I knew for many people this would be a shock (for many it was not) and I knew it would become scandalous if I stayed in my position as Dean of Students at a private Christian college, so I wanted to be careful and deliberate in my process. I wanted to tell as many people face to face as possible and I didn’t want to embroil the school in a situation where they would have to feel any kind of responsibility for my decision to go public with the news that I was gay. I was not deciding to be gay, I was deciding to invite others into the journey I had been walking alone for 30 years, but I still knew it would impact others. In order to walk this new path as best I could, I decided to step down from my position at the school.
My last day at the school was October 1, 2013. I walked away from an amazing job with amazing people, stability and a home, to begin a new adventure to figure out who I am and to try to get out of the boggy swamp.
And let me tell you, it has been an adventure. Along the way I have discovered new beauty and truth I never thought was possible. I have been vulnerable to the point of feeling raw all the time, but also experiencing a depth of love and acceptance I was scared to even wish for. I made some mistakes and I enjoyed moments of grace.
I still don’t have all the answers and I am still in the beginning of this adventure, but I have not regretted taking that step to walk away from everything I knew in order to discover truths that I had not let sink in because of the shame of my secret. Once I came out I discovered the truths that God loves me, I have people who love me, and I’m going to be ok. I wasn’t so sure two years ago, but I can say I have at least discovered that in this journey.
The reason I chose to share this today is because it is National Coming Out day. It is a day set aside to stand in solidarity with those who have had the courage to step out and invite loved ones into the journey of being gay. To take the weight of shame and fear of rejection off of our shoulders by welcoming those we love to know us in a way that was hidden for so many years. It is a day of reflection.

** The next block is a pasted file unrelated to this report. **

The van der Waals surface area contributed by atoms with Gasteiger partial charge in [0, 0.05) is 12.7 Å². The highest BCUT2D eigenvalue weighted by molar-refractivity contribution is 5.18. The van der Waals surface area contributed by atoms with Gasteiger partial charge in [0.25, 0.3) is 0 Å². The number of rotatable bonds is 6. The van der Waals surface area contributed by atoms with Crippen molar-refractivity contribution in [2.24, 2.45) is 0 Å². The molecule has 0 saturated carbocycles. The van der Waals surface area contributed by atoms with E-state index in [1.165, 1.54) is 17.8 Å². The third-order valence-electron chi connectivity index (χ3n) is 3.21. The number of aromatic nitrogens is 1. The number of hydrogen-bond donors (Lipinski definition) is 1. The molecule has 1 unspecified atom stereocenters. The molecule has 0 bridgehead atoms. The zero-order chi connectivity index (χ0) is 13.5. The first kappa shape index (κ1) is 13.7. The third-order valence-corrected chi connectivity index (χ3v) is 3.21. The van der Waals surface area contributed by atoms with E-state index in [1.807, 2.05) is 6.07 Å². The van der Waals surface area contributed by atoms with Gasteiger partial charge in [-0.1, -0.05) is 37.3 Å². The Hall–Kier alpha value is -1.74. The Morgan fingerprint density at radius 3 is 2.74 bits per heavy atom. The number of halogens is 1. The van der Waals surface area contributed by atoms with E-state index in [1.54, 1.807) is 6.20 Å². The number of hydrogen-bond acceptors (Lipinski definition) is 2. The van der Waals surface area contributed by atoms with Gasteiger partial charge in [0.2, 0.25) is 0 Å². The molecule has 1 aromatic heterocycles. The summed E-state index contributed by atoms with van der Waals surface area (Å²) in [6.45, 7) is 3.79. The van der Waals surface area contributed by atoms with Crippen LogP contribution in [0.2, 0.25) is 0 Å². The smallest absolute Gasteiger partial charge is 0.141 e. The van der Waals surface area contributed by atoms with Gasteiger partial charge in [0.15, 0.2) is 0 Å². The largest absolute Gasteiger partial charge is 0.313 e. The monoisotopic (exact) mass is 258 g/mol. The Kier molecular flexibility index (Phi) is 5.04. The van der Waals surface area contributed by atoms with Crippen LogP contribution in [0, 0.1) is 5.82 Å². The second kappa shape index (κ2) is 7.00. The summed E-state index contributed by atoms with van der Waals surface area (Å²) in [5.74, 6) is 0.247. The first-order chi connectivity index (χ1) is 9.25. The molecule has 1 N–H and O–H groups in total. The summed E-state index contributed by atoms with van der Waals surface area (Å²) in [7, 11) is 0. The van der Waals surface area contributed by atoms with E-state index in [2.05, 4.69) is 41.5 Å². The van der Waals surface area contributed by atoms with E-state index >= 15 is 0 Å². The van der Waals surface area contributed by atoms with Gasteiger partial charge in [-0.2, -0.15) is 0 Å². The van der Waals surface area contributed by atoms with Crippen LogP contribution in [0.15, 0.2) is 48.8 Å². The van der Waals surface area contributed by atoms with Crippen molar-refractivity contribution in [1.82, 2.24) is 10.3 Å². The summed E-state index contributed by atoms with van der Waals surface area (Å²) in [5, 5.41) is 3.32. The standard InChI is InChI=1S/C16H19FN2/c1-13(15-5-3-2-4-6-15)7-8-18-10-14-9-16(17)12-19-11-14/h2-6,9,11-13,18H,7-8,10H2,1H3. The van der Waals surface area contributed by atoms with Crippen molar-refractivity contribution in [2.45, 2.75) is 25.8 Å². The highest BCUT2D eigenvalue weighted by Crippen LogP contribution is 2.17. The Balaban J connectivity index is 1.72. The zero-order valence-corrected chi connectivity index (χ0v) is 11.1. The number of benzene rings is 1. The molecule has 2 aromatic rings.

For many of my friends, this story will feel like I am glorifying a “sinful” choice or encouraging others down a dangerous path. To be honest, this story is not for you. We can have a discussion later where I would be happy to speak with you in love about our differences of opinion, but really, this story is not for you. (unless you are lucky enough to have someone come out to you today, then please hear the heart in these words)
It is for anyone else who is afraid to invite others into a part of their life that has been hidden and kept them isolated. It is for anyone who is afraid of what life might look like on the other side. It is for anyone who feels like they can’t keep living because the weight of loneliness is heavier than the fear of death. It is for the gay kid and straight kid who just want to know that someone is on their side. It is for those who have been left wondering if they share their secret will they still experience the love of God, the love of people, and a life that won’t fall apart.
On this National Coming Out day of 2015, I am here to tell you and myself, two years into this beautiful, scary, life affirming, vulnerable, truth learning, friend finding, friend losing, empowering, daunting, hope giving, swamp conquering adventure, that God loves you, you have people who love you, and you are going to be OK.